VMD-L Mailing List
From: Anurag Sethi (anurag.sethi_at_gmail.com)
Date: Mon Sep 01 2014 - 14:05:21 CDT
As you know, the idea of Dynamical Network Analysis is to look at the
mechanism by which non-covalent contacts lead to communication between
distant parts of a protein. When we tried to use backbone contacts for
calculating optimal and suboptimal paths, the bonding interactions
dominated and led to very trivial changes in suboptimal paths - this is
partly because neighboring residues in an MD simulation of a protein tend
to be very highly correlated in motion making the distance between these
nodes in the network negligible. In order to separate the signal from the
bonded interactions from the non-bonded interactions, we chose to not place
edges between neighboring residues in the protein. However, if u have large
timescale simulations or large conformational changes in the protein during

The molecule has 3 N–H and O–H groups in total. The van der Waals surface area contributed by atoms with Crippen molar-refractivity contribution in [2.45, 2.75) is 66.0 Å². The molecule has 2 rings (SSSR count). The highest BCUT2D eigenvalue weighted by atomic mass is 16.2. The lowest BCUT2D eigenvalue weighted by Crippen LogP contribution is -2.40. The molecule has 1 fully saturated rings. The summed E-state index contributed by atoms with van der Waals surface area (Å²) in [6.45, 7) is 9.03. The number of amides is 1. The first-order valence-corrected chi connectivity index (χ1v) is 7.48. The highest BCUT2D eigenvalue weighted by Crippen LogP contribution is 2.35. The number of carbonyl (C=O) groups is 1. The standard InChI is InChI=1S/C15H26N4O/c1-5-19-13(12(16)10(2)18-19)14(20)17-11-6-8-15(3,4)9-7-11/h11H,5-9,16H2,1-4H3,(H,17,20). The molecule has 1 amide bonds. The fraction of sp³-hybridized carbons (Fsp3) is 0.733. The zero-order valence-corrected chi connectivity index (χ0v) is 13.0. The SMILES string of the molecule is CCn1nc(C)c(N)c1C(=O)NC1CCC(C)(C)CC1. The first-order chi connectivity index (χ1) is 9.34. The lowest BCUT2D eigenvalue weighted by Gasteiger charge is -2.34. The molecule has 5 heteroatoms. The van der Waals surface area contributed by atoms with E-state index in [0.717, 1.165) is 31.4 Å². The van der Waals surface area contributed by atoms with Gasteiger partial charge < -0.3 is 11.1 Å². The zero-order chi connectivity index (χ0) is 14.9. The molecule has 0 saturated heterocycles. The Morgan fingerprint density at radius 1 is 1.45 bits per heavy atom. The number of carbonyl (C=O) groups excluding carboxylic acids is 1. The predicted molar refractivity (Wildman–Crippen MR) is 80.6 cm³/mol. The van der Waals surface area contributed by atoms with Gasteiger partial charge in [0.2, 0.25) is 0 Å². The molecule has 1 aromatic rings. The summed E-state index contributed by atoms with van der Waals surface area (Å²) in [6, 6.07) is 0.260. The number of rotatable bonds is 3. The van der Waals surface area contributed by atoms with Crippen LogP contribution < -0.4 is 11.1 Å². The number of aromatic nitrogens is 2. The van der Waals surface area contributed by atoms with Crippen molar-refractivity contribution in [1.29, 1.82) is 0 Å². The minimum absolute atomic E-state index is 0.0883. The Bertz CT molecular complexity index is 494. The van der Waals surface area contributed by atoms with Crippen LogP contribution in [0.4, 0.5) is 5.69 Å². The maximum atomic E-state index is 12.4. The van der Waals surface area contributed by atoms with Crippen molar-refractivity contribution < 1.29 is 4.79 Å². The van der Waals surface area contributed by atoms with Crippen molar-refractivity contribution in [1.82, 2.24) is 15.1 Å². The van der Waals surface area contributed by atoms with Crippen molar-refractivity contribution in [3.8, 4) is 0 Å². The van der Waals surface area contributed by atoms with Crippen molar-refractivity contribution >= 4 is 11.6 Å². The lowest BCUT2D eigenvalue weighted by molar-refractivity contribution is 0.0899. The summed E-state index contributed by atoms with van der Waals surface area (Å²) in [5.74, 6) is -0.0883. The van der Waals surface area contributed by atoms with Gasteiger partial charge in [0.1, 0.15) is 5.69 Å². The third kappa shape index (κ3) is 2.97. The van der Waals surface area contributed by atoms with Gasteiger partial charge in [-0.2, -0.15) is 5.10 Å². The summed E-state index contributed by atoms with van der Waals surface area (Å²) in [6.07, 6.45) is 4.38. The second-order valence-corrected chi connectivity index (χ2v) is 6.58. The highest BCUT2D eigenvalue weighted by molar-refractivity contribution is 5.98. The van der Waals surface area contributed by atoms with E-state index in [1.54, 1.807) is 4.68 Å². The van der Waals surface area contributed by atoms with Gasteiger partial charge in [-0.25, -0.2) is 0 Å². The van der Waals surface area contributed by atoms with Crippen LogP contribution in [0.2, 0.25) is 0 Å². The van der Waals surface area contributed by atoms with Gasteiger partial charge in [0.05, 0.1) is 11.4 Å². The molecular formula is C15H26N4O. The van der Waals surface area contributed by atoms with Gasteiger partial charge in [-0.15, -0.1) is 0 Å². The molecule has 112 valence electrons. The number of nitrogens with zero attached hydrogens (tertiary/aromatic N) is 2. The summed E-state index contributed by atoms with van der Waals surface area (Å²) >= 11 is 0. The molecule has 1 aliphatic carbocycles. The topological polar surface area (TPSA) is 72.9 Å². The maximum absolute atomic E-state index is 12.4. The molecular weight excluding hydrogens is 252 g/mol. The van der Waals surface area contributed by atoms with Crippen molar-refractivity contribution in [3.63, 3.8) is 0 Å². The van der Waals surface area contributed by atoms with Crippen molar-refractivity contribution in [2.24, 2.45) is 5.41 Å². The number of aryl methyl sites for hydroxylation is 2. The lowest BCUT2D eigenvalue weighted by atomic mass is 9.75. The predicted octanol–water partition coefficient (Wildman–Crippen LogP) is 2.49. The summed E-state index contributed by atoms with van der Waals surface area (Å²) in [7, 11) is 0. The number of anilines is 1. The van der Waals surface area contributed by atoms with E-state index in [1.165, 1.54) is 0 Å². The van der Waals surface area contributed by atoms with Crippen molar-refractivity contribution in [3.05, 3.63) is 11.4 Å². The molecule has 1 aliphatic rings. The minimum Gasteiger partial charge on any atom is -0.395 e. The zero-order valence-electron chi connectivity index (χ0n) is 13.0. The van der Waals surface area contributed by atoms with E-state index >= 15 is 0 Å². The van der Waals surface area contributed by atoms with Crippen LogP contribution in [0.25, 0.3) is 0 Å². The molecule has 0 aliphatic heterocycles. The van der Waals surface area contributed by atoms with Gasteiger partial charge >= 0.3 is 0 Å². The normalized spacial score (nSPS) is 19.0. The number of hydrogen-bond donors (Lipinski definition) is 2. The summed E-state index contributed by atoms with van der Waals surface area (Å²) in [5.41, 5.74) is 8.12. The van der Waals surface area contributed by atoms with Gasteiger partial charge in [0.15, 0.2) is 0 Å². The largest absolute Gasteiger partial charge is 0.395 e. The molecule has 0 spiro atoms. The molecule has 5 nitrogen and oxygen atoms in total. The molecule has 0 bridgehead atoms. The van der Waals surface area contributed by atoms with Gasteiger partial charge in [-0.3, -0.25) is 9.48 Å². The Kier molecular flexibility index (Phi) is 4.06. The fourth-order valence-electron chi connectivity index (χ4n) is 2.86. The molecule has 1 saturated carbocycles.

the timescale of your simulations, it might be worth comparing the results
with and without the restrictions.
Genius is nothing more or less than doing well what anybody can do badly. -
On Mon, Sep 1, 2014 at 2:27 PM, mason H <tailermason_at_gmail.com> wrote:
> I am performing Dynamical Network Analysis on my protein. I am using the
> built-in 'networkSetup' VMD script. One residue is one 'node'.
> I have a question on >RESTRICTIONS that get listed in the networkSetup
> input file.
> In most procedures I have seen so, they use the 'NotNeighboringResidue'
> and 'NotSameResidue' restriction.
> Except for 'NotSameResidue', Is it ever ok to have NO restrictions when
> looking at networks within a protien? Why can I not allow for edges
> between consecutively numbered residues?
> (FYI: In my case, my protein is 400 residues and, for the record, I am
> looking at optimal and suboptimal paths between two different regions of a
> protein about 25 Angstroms apart. I am wondering why I would prevent a
> path from traversing along consecutively numbered residues)
> Thank you,